Most foreign employees paid below award rates

A new study has found widespread migrant underpayment and wage theft in Australia

Most foreign employees paid below award rates

A two-year audit of local job advertisements on Chinese, Korean and Spanish websites has found almost 80% of proposed rates were under the Australian minimum award wage, according to a new report titled Lighting up the black market: Enforcing minimum wages.

Separate audits in 2016 and 2017 examined 200 jobs, with 78% advertising pay rates below the award minimum.

Moreover, the 2017 audit of Mandarin and Cantonese job advertisements found 100% of rates offered below Award rates.

The study found hospitality was a particularly bad offender. The average rate of pay advertised was $13.60 an hour, while the 2017-18 Award minimum for an introductory level worker on the Restaurant Industry Award is $18.29 per hour, according to the audit by Unions NSW.

For the 200 jobs audited, the survey found a total annual underpayment of $1.62 million, equating to $8,000 per business per year or $31,100 per week.

HRD contacted the Minister for Employment office for comment and a spokesperson for Michaelia Cash said the Turnbull Government will not tolerate exploitation of workers in any shape or form.

"This is why the government introduced and passed Vulnerable Workers legislation through the House of Representatives, which will be debated in the Senate when Parliament resumes next month, to protect workers and impose heavy penalties on employers who deliberately and systematically underpay them," said the spokesperson.

“The Government set up the Migrant Workers’ Taskforce and provided an extra $20.1 million to support the investigation and enforcement work of the Fair Work Ombudsman to stamp out exploitative behaviour.

“The Taskforce was established to identify further proposals for improvements in law, law enforcement and investigation, or other practical measures to more quickly identify and rectify any cases of migrant worker exploitation. The Taskforce will consider any further changes in this context.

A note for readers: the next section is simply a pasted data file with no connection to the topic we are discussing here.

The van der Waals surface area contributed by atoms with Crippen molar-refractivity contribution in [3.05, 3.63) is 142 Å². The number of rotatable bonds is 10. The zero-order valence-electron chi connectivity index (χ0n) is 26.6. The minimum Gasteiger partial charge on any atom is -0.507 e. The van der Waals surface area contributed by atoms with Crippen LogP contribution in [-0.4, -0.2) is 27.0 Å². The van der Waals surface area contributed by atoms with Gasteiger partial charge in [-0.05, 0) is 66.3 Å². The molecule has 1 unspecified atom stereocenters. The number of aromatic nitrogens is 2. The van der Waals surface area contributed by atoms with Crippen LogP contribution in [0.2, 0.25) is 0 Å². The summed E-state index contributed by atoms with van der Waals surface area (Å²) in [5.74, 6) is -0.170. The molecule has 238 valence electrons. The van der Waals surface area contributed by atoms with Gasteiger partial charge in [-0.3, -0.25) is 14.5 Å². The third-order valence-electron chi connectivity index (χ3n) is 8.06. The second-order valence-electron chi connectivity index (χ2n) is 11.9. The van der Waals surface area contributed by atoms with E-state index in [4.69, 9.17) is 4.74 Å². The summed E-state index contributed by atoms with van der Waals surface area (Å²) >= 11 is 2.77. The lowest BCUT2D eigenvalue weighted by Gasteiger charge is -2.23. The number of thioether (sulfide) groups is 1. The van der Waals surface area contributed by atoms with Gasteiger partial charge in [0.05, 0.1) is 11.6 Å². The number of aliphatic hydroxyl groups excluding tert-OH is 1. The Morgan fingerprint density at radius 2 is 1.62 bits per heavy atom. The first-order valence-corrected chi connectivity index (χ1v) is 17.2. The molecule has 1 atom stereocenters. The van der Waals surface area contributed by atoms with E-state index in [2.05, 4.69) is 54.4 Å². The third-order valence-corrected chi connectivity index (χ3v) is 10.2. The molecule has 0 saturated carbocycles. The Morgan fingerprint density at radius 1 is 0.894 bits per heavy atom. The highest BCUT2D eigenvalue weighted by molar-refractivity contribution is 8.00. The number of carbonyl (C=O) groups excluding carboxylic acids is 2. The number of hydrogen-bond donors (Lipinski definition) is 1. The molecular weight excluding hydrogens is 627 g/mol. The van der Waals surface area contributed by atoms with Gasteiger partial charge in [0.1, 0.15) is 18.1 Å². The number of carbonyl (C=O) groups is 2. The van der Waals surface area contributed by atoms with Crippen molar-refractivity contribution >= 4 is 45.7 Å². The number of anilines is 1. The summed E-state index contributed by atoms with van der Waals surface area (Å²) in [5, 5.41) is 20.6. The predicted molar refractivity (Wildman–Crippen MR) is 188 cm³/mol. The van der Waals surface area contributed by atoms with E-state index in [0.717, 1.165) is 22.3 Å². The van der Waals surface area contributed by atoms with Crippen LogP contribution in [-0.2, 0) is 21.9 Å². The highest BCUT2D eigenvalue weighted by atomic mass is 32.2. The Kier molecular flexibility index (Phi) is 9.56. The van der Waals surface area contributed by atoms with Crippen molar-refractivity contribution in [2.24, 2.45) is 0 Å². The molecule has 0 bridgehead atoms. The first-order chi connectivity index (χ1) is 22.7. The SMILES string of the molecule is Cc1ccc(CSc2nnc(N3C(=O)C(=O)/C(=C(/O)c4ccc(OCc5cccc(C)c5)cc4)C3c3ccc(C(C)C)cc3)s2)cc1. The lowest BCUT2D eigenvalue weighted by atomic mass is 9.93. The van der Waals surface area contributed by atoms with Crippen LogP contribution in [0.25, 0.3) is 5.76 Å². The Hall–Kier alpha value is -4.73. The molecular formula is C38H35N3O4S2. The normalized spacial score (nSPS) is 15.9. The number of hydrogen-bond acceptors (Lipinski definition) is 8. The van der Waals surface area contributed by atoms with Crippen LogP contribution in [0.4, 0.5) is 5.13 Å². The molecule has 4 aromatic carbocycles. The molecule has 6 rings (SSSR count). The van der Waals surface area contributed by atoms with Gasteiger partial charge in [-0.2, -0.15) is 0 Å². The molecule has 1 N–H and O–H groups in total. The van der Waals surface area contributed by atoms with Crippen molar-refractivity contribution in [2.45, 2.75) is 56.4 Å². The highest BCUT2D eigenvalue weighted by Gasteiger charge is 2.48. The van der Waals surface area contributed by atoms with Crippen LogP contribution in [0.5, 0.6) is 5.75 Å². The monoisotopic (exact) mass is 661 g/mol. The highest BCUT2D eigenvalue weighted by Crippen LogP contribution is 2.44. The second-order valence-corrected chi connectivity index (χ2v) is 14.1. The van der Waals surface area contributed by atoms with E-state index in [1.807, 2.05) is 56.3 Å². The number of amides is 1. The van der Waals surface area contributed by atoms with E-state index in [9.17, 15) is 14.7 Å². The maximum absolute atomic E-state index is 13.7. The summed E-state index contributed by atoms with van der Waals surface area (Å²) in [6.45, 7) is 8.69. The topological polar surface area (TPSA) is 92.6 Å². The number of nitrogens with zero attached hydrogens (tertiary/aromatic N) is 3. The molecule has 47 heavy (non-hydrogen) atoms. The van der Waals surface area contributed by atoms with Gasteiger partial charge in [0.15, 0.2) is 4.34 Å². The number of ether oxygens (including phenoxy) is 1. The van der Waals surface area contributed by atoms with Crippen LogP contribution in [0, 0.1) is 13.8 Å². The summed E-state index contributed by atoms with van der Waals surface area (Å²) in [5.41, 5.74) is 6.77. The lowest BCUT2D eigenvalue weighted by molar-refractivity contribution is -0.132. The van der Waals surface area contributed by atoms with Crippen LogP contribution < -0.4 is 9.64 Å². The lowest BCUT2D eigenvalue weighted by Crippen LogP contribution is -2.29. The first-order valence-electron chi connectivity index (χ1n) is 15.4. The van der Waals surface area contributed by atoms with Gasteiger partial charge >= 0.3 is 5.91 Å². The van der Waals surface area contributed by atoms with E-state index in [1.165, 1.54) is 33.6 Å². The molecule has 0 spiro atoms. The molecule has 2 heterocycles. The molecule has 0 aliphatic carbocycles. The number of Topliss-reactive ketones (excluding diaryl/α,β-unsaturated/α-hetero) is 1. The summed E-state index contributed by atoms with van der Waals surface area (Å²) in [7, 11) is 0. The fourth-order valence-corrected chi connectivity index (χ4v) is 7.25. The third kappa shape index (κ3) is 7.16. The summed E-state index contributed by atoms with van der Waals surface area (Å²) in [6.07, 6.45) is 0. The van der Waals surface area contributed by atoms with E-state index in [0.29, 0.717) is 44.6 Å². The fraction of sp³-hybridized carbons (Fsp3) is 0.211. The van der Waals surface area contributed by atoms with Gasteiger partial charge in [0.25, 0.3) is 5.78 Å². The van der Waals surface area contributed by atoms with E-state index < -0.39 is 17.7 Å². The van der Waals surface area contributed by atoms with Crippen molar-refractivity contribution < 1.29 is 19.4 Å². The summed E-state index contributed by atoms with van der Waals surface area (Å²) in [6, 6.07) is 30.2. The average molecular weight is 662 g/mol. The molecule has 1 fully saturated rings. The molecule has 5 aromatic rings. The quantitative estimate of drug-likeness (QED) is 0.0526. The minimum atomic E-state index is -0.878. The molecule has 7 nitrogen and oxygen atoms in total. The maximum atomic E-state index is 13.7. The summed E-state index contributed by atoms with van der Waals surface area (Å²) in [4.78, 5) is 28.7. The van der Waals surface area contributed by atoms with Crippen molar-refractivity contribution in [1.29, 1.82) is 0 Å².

“The Productivity Commission considered the exploitation of migrant workers in its inquiry into the workplace relations laws and did not recommend changes to union entry to investigate breaches of workplace laws. Rather, it made a number of recommendations to enhance the enforcement powers of the Fair Work Ombudsman. The government is responding to a number of these recommendations with our Vulnerable Workers legislation.”

Unions NSW is demanding greater powers under the Fair Work Act to inspect businesses' wage books if they're suspected of exploiting workers.

Unions NSW also argues there should be powers given back to unions to be able to inspect wage books where they can demonstrate systematic wage theft happening.

Moreover, Mark Morey, Unions NSW Secretary, said this is wage theft “on a massive scale. And it's being perpetrated against people ill-equipped to fight back”.

"Migrants often know they are being ripped off but lack the language skills, confidence and support to stand up for their rights,” said Morey.

“Often migrant workers are threatened, or must consider how a complaint will affect their visa or residency status.”

Morey added that the union intends to keep shining a bright light on this problem while taking action against wage theft employers.

"Our research finds that some employers believe they can offer a 'Korean' 'Chinese' or 'Spanish' rate of pay,” he said.

“Your pay rate is not determined by passport or ethnicity. We are all entitled to Australian standards.

"Allowing unions better access to dodgy workplaces would empower workers to stand up for their rights as would criminal sanctions against wage thieves. These are both measures that should be adopted by Commonwealth and NSW governments.”


 

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